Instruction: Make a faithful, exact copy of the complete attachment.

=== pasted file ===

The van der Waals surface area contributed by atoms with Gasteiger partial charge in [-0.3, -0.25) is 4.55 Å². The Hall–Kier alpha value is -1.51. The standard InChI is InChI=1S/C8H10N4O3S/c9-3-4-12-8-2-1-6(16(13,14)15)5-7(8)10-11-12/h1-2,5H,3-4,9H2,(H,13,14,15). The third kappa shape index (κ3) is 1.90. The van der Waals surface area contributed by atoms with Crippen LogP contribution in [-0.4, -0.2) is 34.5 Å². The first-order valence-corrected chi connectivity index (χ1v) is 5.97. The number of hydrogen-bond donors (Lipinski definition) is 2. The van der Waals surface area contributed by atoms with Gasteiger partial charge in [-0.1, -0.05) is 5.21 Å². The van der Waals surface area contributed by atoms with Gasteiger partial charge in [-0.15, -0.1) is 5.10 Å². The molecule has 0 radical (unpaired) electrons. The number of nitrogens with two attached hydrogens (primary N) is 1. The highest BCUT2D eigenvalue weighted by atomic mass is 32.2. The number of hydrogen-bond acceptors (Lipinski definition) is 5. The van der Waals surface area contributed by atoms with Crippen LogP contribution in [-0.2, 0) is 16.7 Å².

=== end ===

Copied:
The van der Waals surface area contributed by atoms with Gasteiger partial charge in [-0.3, -0.25) is 4.55 Å². The Hall–Kier alpha value is -1.51. The standard InChI is InChI=1S/C8H10N4O3S/c9-3-4-12-8-2-1-6(16(13,14)15)5-7(8)10-11-12/h1-2,5H,3-4,9H2,(H,13,14,15). The third kappa shape index (κ3) is 1.90. The van der Waals surface area contributed by atoms with Crippen LogP contribution in [-0.4, -0.2) is 34.5 Å². The first-order valence-corrected chi connectivity index (χ1v) is 5.97. The number of hydrogen-bond donors (Lipinski definition) is 2. The van der Waals surface area contributed by atoms with Gasteiger partial charge in [-0.1, -0.05) is 5.21 Å². The van der Waals surface area contributed by atoms with Gasteiger partial charge in [-0.15, -0.1) is 5.10 Å². The molecule has 0 radical (unpaired) electrons. The number of nitrogens with two attached hydrogens (primary N) is 1. The highest BCUT2D eigenvalue weighted by atomic mass is 32.2. The number of hydrogen-bond acceptors (Lipinski definition) is 5. The van der Waals surface area contributed by atoms with Crippen LogP contribution in [-0.2, 0) is 16.7 Å².